Abu Da'ud


A bare willow tree

Pressure comes in life, sometimes stripping us bare. It can be persecution, pandemic or a panoply of crises. What are we to think, to do?

My neighbor’s willow tree reminded me of answers I’d learned long ago. In late summer and fall, it had gorgeous branches full of green leaves that would sway happily in the breeze. The tree looked like it was enjoying life and its freedom.

Then the seasons changed. Men came and cut off all its branches, stripping it down to the nub. It became a bare tree. To add insult to injury, when the rains came and fell on the exposed cuts, the bright wood began to dull and become gray. Everything that seemed to have so much function and beauty now looked like a dead pole stuck in the ground.

On some days, the pole looked like it was simply numb, feeling nothing. On other days, it seemed to want to rage at the sky, saying, “Why did you do this to me?”

We seem to ask the same questions when pressure comes, when things are taken that we value or even treasure. We experience many powerful, often negative emotions. We probably, like the willow, cannot fully see what is happening.

We can learn answers from the willow in spring. Slowly, little green shoots appear. They turn into branches, which quickly erupt with leaves. The tree looks even bigger than before.

God does not send calamity, but will often use it to prune us so that we can bear more leaves, more fruit (John 15). Rather than shut down, fear or rage at God and each other, we can reach out to God with thanks for the change in season and what He will accomplish in and through us. We can reach out to others in love rather than take out on them our frustration from thwarted expectations.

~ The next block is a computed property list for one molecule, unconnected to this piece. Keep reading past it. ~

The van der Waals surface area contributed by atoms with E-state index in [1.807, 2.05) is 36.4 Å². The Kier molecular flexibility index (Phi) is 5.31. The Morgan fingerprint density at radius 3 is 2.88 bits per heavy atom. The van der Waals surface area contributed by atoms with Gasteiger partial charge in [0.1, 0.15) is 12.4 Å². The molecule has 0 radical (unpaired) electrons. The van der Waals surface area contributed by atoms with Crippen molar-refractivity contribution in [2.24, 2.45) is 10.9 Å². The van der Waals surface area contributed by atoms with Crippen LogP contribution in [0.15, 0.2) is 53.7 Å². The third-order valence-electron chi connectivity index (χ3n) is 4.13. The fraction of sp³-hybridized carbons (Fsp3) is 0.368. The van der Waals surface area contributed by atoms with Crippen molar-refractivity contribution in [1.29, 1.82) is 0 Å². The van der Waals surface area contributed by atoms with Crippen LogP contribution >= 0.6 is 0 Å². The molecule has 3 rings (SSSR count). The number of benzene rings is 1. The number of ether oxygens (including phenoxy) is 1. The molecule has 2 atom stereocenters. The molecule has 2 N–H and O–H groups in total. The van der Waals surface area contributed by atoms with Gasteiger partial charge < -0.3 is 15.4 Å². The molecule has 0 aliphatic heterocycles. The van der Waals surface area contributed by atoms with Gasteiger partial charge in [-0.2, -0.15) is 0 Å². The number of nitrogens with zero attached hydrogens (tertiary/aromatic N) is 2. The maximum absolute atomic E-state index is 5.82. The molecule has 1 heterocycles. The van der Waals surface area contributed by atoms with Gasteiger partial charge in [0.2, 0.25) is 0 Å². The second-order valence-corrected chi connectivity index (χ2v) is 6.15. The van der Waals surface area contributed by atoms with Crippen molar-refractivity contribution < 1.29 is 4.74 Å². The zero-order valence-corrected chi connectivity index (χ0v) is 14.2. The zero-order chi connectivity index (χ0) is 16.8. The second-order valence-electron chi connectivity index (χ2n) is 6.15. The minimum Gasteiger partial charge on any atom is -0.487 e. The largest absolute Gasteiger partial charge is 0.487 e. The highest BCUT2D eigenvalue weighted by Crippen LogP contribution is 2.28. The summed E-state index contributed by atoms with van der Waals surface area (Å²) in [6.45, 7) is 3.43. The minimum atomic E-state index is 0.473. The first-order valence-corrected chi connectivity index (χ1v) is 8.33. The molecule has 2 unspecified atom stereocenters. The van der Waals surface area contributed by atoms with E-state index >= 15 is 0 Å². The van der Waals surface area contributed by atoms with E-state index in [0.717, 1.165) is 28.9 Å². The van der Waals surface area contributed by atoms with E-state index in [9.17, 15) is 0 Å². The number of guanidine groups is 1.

God is still in control, and loves you thoroughly. He is for you and with you. Be of good cheer, for He has overcome the world that threatens you. He gives grace and mercy for times like these. You, like the willow, may be experiencing a change in seasons, but please remember and trust that God is still Lord of the seasons

Keywords: seasons, change, trust

Crises sometime contain tests

Maybe because my major crises started in college, crises often seemed like tests. The good thing is that the questions were usually the same, and I learned, by grace, to ask for the right posture, if you will, to pass the test. I also learned to repent and return to God where I missed a question.

Here are the questions:

Where is your faith? (In what or who am I putting my trust/belief?)

In whom do you trust?

Faith or fear?

Wisdom or panic?

Compassion or judgment?

Focused or frazzled?

Eyes on the King and His kingdom (and associated tasks) or distracted?

Fretting or listening to Him? (Martha or Mary?)

How’d you do? The questions are a self-test, and the answers are between you and God.

Regardless of the answer, please read all of the referenced passage, which contains God’s call to come to Him so that He could give you rest (Matt 11:28-30)